Integration of artificial intelligence technology into operations emanates from, and accelerates, the ongoing transformation of modern warfare since speed and operational tempo become increasingly important.

Concepts such as hybrid warfare, non-linear warfare, and fifth-generation warfare identify the characteristics of changing defense and security environment, emphasizing the blurring military and non-military dimensions of war. Presence of combatants and non-combatants in “indistinguishable” ways in modern battlefields exceeds natural human capabilities to identify and react to events promptly.[53] The progress in artificial intelligence leads to increasing levels of autonomy to address such challenges. “Information processing”, “cyber attacks”, “unmanned aerial swarms”, “autonomous weapon systems”, and “surveillance and social engineering” are major types of operations that have been enabled by artificial intelligence.[54] The pace of progress in the AI and other relevant technologies will be able to expand the abovementioned set of missions significantly in the near-term. Recent announcements already reveal the expansion of swarming technology, human-machine teaming, and machine-machine teaming capabilities into littoral and undersea environments.[55] Moreover, the artificial intelligence, robotics, and swarming technologies evolve in a way that enables cross-domain operations of swarming robotic systems, such as the launch of unmanned aerial platforms from the unmanned surface or underwater platforms.

Expansion of machine-learning techniques is a major driver leading to the recent growth of the artificial intelligence technology. Machine-learning designs allow artificial intelligence systems to use prior knowledge, training data, and experience to foster decision-making capabilities. Three specific functions to develop such systems are supervised learning, unsupervised learning, and reinforcement learning methods. Although most of the previous research in the field have relied on supervised learning techniques, which require the human developer “supervising” the system with large amounts of data, notably, systems with other two forms of algorithms are increasing in number. Applications of machine-learning techniques are already used in defense and security domains. It is believed that intelligence organizations worldwide use machine-learning techniques to address analytical challenges emanating from large amounts of data. Furthermore, the technology is likely to enable more sophisticated human-machine and machine-machine teaming efforts. Two specific outcomes are the use of autonomous systems to increase the speed of ISTAR (intelligence-surveillance-target acquisition, and reconnaissance) operations and decision-making processes by militaries, as well as predictive analyses by intelligence organizations.[56]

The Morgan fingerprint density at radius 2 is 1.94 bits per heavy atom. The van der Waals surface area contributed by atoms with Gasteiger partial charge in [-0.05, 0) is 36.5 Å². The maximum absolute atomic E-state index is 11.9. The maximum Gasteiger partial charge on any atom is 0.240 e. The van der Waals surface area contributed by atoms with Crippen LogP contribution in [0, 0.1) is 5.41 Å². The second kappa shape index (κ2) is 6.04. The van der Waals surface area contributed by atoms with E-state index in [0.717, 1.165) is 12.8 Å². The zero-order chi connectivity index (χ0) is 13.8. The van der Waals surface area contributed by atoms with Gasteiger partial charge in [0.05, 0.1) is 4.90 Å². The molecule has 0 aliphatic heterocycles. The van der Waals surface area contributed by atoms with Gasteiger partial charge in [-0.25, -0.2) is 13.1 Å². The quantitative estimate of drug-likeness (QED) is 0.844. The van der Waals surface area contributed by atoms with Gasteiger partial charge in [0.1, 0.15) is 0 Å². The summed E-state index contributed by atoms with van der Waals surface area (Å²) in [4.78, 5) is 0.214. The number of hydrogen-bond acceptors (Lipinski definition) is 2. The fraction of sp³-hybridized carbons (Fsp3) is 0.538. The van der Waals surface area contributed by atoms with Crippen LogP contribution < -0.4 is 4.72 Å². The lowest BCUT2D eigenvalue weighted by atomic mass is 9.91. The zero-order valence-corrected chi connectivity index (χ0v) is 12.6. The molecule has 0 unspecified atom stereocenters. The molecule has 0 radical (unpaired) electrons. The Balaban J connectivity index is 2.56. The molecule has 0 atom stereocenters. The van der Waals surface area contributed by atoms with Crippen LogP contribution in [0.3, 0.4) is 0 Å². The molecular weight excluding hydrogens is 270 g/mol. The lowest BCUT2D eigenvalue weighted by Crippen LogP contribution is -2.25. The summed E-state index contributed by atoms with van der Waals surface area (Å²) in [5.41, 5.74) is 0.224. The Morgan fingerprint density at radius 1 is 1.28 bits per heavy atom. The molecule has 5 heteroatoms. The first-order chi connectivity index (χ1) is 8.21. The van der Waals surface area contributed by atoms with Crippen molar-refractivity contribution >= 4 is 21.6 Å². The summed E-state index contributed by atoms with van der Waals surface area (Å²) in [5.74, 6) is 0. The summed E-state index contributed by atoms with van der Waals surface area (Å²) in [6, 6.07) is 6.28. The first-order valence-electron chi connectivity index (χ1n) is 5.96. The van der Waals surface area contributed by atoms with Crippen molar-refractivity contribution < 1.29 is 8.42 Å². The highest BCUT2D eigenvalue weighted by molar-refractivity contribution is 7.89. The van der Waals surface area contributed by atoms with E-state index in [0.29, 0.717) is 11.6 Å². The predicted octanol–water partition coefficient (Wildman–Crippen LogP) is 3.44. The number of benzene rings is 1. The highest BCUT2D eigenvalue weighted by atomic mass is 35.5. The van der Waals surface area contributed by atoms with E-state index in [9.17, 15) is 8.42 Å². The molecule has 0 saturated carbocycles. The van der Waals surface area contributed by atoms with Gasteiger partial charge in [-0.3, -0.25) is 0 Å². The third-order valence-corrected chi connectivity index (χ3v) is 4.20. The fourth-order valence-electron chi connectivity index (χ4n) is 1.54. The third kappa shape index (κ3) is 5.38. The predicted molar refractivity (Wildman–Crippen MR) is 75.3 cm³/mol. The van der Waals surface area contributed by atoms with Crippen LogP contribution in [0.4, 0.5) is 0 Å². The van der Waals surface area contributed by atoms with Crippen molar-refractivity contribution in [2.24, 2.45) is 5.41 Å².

62Brooks Tiger, NATO Urged to Rapidly Absorb AI into its Command and Control, Jane’s Defence Weekly, October 20, 2017.

The scientific community is increasingly able to solve the mysteries of the human brain by acquiring more detailed models. Although the autonomous systems in defense and security do not necessarily need a complete cognitive model, the scientific progress is highly likely to affect the momentum of development of new systems as well as the foundation of operational concepts.[57] For instance, the human-machine collaboration will have a significant impact in applications of future robotics and artificial intelligence technologies in the battlefield, partly relying on the mentioned techno-scientific interaction that enables robotic systems and AI to assist human operators, decisionmakers, and analysts. A study by the National Research Council of the National Academies in the US highlights the abovementioned correlations as follows:


“Robotic assistants respond to the growing use of unmanned systems in the military, whereby large numbers of heterogeneous unmanned ground, air, underwater, and surface vehicles work together, coordinated by a smaller number of human operators.68 A key requirement for such systems is real-time cooperation with people and with other autonomous systems.[58] While these heterogeneous cooperating platforms may operate at different levels of sophistication and with dynamically varying degrees of autonomy, they will require some common means of representing and appropriately participating in joint tasks. Just as important, devel¬opers of such systems will need tools and methodologies to assure that the systems work together reliably and safely even when they are designed independently.”[59]